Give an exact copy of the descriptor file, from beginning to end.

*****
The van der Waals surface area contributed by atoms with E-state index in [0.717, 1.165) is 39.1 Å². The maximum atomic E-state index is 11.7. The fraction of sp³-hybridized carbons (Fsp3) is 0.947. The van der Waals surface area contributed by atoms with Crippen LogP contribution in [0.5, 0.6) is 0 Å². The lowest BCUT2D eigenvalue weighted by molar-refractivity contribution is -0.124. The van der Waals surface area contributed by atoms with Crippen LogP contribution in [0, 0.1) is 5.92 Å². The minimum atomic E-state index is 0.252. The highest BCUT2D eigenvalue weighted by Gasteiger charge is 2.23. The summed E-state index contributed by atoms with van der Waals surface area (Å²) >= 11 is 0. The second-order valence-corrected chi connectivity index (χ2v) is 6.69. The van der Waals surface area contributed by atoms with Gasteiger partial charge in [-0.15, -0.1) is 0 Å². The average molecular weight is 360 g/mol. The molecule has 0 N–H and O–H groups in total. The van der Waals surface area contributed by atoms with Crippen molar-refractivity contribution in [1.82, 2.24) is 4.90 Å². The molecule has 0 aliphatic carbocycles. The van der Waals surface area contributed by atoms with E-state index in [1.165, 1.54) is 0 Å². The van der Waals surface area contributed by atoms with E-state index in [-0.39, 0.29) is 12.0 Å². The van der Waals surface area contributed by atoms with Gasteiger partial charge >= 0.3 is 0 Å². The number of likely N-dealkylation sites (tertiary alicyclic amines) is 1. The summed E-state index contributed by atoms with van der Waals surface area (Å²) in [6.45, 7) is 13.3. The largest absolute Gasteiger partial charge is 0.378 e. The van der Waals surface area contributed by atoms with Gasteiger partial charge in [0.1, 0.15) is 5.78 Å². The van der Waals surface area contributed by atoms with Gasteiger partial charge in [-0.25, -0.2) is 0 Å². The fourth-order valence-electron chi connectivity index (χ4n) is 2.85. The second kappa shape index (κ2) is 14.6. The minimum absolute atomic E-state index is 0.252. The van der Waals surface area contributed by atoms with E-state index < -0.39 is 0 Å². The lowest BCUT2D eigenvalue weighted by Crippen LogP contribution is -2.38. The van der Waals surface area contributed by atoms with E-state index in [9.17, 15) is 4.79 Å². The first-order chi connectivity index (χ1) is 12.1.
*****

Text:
The van der Waals surface area contributed by atoms with E-state index in [0.717, 1.165) is 39.1 Å². The maximum atomic E-state index is 11.7. The fraction of sp³-hybridized carbons (Fsp3) is 0.947. The van der Waals surface area contributed by atoms with Crippen LogP contribution in [0.5, 0.6) is 0 Å². The lowest BCUT2D eigenvalue weighted by molar-refractivity contribution is -0.124. The van der Waals surface area contributed by atoms with Crippen LogP contribution in [0, 0.1) is 5.92 Å². The minimum atomic E-state index is 0.252. The highest BCUT2D eigenvalue weighted by Gasteiger charge is 2.23. The summed E-state index contributed by atoms with van der Waals surface area (Å²) >= 11 is 0. The second-order valence-corrected chi connectivity index (χ2v) is 6.69. The van der Waals surface area contributed by atoms with Gasteiger partial charge in [-0.15, -0.1) is 0 Å². The average molecular weight is 360 g/mol. The molecule has 0 N–H and O–H groups in total. The van der Waals surface area contributed by atoms with Crippen molar-refractivity contribution in [1.82, 2.24) is 4.90 Å². The molecule has 0 aliphatic carbocycles. The van der Waals surface area contributed by atoms with E-state index in [1.165, 1.54) is 0 Å². The van der Waals surface area contributed by atoms with E-state index in [-0.39, 0.29) is 12.0 Å². The van der Waals surface area contributed by atoms with Gasteiger partial charge >= 0.3 is 0 Å². The number of likely N-dealkylation sites (tertiary alicyclic amines) is 1. The summed E-state index contributed by atoms with van der Waals surface area (Å²) in [6.45, 7) is 13.3. The largest absolute Gasteiger partial charge is 0.378 e. The van der Waals surface area contributed by atoms with Gasteiger partial charge in [0.1, 0.15) is 5.78 Å². The van der Waals surface area contributed by atoms with Gasteiger partial charge in [-0.25, -0.2) is 0 Å². The fourth-order valence-electron chi connectivity index (χ4n) is 2.85. The second kappa shape index (κ2) is 14.6. The minimum absolute atomic E-state index is 0.252. The van der Waals surface area contributed by atoms with E-state index < -0.39 is 0 Å². The lowest BCUT2D eigenvalue weighted by Crippen LogP contribution is -2.38. The van der Waals surface area contributed by atoms with E-state index in [9.17, 15) is 4.79 Å². The first-order chi connectivity index (χ1) is 12.1.